And as I think back, makes me wonder how
The smell from a grill could spark up nostalgia
All the kids playing out front
Little boys messin’ round with the girls playin’ double-dutch.
–Will Smith, “Summertime”
As parents, we look back fondly at the summer jobs we had: day camp counselor, lifeguard, dishwasher, pizza delivery guy, grocery stocker, ice cream scooper. We are nostalgic about summertime friends, beach-time, and picnics. We hope for that combination of freedom and purpose for our kids. So, it pains us when they are drawn to their phones, their video games, their quiet rooms. It frustrates us when the jobs we did at 14 and 15 are now reserved for 16 or 18+.
While our parents just let us loose, it feels like we have to be more deliberate to make the best of summers today. So, while acknowledging these won’t work for every teen, we offer a list of ideas to help keep our teens out of their rooms and engaged when school lets out:
- Invite the families in your neighborhood to a recurring Sunday potluck barbecue and have your teenagers run games for the younger kids.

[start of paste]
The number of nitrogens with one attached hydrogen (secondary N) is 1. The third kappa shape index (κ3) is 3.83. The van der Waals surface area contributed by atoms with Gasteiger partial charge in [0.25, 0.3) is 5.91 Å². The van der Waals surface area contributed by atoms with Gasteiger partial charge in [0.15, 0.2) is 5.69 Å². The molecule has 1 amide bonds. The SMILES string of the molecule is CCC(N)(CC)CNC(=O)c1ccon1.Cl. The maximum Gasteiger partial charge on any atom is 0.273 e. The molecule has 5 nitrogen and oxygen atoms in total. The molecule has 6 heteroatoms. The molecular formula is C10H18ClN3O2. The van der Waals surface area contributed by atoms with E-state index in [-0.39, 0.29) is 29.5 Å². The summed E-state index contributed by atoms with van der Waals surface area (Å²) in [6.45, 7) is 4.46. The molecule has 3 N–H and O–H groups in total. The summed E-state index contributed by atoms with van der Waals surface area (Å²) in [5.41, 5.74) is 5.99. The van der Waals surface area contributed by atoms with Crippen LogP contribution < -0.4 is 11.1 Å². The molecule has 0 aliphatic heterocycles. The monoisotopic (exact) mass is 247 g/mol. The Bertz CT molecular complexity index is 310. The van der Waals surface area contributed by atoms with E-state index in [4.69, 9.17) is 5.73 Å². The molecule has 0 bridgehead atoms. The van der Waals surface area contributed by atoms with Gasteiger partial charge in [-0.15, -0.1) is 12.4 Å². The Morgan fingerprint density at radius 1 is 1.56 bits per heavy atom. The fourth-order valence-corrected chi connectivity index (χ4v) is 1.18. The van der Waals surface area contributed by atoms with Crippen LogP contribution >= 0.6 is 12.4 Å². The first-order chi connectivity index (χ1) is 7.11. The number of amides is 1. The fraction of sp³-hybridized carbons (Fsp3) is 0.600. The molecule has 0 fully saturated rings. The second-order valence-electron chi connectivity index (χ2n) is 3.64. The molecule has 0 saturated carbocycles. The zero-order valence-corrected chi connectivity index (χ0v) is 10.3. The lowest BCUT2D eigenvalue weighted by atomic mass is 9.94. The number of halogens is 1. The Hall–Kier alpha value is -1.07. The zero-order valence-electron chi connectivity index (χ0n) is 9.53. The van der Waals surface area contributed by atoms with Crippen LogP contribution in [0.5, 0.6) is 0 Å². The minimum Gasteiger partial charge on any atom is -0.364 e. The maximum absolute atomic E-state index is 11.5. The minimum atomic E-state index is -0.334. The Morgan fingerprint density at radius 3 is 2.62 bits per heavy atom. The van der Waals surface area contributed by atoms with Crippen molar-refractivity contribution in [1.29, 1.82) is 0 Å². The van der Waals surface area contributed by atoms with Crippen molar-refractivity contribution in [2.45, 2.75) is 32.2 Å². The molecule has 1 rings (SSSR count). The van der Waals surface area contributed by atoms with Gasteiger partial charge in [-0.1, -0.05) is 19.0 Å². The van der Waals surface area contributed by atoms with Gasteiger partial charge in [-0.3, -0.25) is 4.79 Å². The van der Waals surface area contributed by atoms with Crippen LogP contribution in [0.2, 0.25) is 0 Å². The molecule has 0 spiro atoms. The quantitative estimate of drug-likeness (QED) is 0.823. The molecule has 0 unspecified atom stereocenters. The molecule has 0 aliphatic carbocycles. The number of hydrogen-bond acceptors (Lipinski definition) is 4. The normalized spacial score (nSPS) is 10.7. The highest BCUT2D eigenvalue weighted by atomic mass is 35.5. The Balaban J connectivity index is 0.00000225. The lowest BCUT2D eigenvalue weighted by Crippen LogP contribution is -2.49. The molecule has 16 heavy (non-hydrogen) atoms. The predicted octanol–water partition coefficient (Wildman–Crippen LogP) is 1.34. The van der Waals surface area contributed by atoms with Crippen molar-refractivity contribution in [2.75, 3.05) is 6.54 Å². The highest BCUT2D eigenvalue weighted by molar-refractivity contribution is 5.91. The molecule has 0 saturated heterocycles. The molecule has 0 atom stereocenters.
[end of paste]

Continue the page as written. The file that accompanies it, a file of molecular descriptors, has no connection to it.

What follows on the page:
- Work with your teen now to find a summer job or start a babysitting business. If it’s an outdoor job, all the better. (They can check out the Job Board in Post-Grad.)
- Or, encourage your teen to apply for a volunteer gig. There are great opportunities all over town. Museums, parks, etc. The South Suburban Parks & Recreation District has both jobs and a VolunTeen program your teen can apply to: https://www.ssprd.org/Portals/0/VolunTeen/2014%20Program%20Info%20Sheet.pdf.
- Set aside no-technology family time to sit outside after dinner any night they are home.
- Go camping. Get them to plan the trip.
- Put them in charge of your gardening.
- Select a good book and read it at the same time your high school student does. Try to talk about it.
- Assign them one dinner to cook each week.
- Register them for a summer class. Anything that interests them.
- Take walks together. Kids tend to talk more when they are moving.